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Fertile ground for conversion


As the Adelaide Archdiocese celebrates the Season of Creation during September, many school and parish communities are finding innovative ways to heed Pope Francis’ call to care for our common home.

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The Council for Integral Ecology will launch it’s Laudato Si’ Platform during a pilgrimage to country on September 18.

One of the aims of the Council is to encourage parishes and schools to share and celebrate what they are doing to care for creation.

At St Catherine’s School, Stirling, a long, cold and wet winter has failed to dampen the enthusiasm of those attending the newly-established Family Gardening Group. Starting at 8am each Wednesday, the ‘green-fingered’ families gather to tend to the school’s garden, pot new plants and work together to learn more about their local habitat.

According to APRIM Krystina Dawe the school community is “very committed” to ecological conversion.

“We are blessed to have a school located in an environment that promotes ecological awareness but there is also a natural invested interest in it amongst our community,” she said.

“Even though we’ve had a bit of challenging weather some weeks, it hasn’t stopped people showing their commitment and coming out to join the gardening group.

“We use the time to plant out plants, have conversations about things like soil quality and tend to different areas of the school garden.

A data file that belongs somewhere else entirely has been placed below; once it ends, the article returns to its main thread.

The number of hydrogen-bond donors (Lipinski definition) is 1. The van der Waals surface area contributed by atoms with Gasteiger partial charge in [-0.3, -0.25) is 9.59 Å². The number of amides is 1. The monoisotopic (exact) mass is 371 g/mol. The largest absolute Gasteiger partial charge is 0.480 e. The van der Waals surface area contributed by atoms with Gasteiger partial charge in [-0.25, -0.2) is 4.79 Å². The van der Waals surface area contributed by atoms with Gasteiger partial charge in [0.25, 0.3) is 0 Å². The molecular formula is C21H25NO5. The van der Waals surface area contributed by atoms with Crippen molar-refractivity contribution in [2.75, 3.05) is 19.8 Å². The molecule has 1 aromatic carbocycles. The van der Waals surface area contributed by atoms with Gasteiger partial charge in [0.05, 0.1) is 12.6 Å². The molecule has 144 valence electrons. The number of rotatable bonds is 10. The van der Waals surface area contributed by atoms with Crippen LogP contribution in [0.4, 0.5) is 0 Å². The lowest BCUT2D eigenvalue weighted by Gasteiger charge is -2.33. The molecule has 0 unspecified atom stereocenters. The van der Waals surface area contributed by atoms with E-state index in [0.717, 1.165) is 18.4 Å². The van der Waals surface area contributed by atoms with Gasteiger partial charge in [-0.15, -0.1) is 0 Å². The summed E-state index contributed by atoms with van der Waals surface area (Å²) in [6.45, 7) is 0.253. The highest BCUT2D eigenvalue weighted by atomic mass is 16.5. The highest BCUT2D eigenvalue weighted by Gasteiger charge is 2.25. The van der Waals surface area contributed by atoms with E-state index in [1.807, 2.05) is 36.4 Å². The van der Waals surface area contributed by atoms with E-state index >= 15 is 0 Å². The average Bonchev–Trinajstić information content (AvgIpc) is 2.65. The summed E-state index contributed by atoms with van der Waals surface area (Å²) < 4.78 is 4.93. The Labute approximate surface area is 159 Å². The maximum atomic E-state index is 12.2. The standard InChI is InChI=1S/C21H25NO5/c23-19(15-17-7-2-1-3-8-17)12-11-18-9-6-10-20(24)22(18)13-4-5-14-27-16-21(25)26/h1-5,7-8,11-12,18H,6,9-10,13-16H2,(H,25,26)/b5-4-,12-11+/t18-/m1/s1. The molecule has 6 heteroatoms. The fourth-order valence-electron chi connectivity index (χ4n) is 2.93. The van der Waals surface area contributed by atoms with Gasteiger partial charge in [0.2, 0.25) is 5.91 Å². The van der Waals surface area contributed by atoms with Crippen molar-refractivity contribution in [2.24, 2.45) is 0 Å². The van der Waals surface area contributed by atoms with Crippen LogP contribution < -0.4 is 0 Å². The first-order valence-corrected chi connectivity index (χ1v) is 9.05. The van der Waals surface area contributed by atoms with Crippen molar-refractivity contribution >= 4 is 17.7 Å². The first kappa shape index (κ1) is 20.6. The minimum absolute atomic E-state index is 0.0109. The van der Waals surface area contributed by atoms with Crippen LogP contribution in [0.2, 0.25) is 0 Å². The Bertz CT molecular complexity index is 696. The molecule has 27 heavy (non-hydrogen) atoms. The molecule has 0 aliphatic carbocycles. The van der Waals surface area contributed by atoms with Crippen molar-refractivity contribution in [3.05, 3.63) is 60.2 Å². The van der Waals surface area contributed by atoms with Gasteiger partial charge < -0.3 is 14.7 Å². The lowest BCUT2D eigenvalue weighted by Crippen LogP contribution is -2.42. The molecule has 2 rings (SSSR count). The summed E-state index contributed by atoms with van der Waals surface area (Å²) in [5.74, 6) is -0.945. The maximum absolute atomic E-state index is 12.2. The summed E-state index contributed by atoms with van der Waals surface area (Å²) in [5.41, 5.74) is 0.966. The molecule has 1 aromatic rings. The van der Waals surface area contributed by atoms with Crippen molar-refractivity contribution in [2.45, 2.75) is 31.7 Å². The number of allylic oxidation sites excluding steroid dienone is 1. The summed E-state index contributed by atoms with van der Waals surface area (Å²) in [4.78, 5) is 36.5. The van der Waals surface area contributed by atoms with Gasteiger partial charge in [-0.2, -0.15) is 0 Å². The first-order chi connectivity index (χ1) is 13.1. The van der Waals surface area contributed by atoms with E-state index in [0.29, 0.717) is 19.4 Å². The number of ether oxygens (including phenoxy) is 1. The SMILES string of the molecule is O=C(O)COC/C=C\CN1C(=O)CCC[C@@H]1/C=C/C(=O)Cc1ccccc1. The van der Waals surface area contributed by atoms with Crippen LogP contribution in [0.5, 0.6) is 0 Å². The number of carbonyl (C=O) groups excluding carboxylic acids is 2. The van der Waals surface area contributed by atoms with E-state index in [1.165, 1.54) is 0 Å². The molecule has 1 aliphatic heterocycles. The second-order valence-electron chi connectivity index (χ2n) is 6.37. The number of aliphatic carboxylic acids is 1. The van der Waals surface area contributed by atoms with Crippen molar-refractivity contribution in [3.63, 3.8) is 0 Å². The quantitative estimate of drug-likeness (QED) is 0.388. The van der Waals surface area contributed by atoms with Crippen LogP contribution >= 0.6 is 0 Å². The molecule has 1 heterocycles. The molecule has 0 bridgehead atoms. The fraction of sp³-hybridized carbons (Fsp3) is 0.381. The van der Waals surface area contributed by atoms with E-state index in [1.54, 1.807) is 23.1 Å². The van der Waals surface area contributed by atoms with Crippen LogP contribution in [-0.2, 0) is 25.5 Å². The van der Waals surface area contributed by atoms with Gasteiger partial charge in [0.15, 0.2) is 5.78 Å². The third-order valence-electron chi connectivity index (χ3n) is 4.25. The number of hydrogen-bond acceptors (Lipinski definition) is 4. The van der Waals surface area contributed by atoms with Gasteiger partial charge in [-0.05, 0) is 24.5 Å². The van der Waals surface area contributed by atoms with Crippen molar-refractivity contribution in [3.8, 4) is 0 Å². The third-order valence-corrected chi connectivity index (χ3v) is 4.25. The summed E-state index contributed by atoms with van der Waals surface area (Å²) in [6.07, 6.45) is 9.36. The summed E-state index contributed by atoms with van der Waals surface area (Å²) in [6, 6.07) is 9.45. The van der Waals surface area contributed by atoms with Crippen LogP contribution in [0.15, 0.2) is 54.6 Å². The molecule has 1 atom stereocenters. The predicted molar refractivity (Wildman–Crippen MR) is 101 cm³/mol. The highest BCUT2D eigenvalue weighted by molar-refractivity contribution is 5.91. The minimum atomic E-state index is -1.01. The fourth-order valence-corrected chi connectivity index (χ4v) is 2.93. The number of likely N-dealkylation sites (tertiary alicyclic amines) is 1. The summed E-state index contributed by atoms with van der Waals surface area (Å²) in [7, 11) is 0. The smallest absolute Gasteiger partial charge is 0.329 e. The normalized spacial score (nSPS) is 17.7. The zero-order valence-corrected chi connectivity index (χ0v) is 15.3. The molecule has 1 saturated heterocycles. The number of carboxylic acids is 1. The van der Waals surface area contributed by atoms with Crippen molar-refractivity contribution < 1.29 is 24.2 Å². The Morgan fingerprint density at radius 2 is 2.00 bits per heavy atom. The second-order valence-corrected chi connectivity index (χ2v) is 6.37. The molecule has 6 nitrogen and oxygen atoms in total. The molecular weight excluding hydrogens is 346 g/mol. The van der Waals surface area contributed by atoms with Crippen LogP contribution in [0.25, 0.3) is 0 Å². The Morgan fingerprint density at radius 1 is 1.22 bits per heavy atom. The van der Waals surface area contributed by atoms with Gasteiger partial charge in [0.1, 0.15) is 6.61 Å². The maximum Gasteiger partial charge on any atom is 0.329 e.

“I’ve noticed that the children involved definitely have a pleasing level of respect for the environment and are taking ownership of the projects.”

Ms Dawe said the group was formed at the start of Term 3 and was paving the way for parents to once again become involved with environmental projects at the school.

“Prior to COVID we had a lot of parent involvement in the sustainability arena but unfortunately a lot of that has dwindled due to changing COVID restrictions, so I guess this is the first stepping stone in bringing that back,” she said.

Jane Radeski, who attends the group with her great nephew Charlie Helbo and his three-year-old sister Maggie, said it was a wonderful way for young children to have a positive interaction with their natural surroundings.

”It’s great for them because it teaches them about the environment and teamwork. Charlie is always keen to fill in his parents about what he has planted that day and he loves learning about all the herbs,” she said.

Mel Risby

Mel Risby said her son Finn, who is in Reception, was always happy to get out of bed early on a Wednesday so they could attend the gardening group. She added that St Catherine’s focus on the environment had been a drawcard when they were looking at different school options.

The school garden includes a vegetable patch and chicken coop – with produce sold to school families – a worm farm and compost heap.

A grant was recently received to for a ‘lizard garden’, which will include plantings to attract small reptiles to the area, and there is also a focus on aquaculture with the school being part of a captive breeding program for the purple spotted gudgeon.



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